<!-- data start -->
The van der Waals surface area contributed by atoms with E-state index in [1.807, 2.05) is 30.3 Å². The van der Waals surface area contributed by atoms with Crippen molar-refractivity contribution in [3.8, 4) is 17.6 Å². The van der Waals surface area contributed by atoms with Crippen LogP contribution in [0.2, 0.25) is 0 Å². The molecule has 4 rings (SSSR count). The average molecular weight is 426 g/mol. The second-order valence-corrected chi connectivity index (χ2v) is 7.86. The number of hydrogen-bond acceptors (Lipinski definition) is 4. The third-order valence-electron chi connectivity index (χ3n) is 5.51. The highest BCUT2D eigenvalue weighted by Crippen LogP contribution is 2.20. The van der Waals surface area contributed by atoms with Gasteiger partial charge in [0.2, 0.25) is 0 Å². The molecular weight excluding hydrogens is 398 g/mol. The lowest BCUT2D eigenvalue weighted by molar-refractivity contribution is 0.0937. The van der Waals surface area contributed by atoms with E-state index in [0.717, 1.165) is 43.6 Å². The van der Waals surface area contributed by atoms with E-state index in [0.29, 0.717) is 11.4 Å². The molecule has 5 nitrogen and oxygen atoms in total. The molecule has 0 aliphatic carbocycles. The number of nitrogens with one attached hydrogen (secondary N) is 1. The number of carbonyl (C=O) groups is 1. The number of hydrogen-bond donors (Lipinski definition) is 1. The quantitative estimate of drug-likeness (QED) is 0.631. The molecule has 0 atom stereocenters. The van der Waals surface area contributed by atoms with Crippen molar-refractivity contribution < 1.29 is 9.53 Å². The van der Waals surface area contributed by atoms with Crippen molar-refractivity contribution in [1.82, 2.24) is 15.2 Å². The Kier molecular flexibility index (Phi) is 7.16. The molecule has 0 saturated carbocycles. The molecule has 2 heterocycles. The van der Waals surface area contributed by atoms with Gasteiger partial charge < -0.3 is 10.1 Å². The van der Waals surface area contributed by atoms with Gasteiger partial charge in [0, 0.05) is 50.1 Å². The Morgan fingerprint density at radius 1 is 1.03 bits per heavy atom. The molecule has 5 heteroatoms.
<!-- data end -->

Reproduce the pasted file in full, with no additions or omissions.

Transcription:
The van der Waals surface area contributed by atoms with E-state index in [1.807, 2.05) is 30.3 Å². The van der Waals surface area contributed by atoms with Crippen molar-refractivity contribution in [3.8, 4) is 17.6 Å². The van der Waals surface area contributed by atoms with Crippen LogP contribution in [0.2, 0.25) is 0 Å². The molecule has 4 rings (SSSR count). The average molecular weight is 426 g/mol. The second-order valence-corrected chi connectivity index (χ2v) is 7.86. The number of hydrogen-bond acceptors (Lipinski definition) is 4. The third-order valence-electron chi connectivity index (χ3n) is 5.51. The highest BCUT2D eigenvalue weighted by Crippen LogP contribution is 2.20. The van der Waals surface area contributed by atoms with Gasteiger partial charge in [0.2, 0.25) is 0 Å². The molecular weight excluding hydrogens is 398 g/mol. The lowest BCUT2D eigenvalue weighted by molar-refractivity contribution is 0.0937. The van der Waals surface area contributed by atoms with E-state index in [0.717, 1.165) is 43.6 Å². The van der Waals surface area contributed by atoms with E-state index in [0.29, 0.717) is 11.4 Å². The molecule has 5 nitrogen and oxygen atoms in total. The molecule has 0 aliphatic carbocycles. The number of nitrogens with one attached hydrogen (secondary N) is 1. The number of carbonyl (C=O) groups is 1. The number of hydrogen-bond donors (Lipinski definition) is 1. The quantitative estimate of drug-likeness (QED) is 0.631. The molecule has 0 atom stereocenters. The van der Waals surface area contributed by atoms with Crippen molar-refractivity contribution < 1.29 is 9.53 Å². The van der Waals surface area contributed by atoms with Crippen molar-refractivity contribution in [1.82, 2.24) is 15.2 Å². The Kier molecular flexibility index (Phi) is 7.16. The molecule has 0 saturated carbocycles. The molecule has 2 heterocycles. The van der Waals surface area contributed by atoms with Gasteiger partial charge < -0.3 is 10.1 Å². The van der Waals surface area contributed by atoms with Gasteiger partial charge in [0, 0.05) is 50.1 Å². The Morgan fingerprint density at radius 1 is 1.03 bits per heavy atom. The molecule has 5 heteroatoms.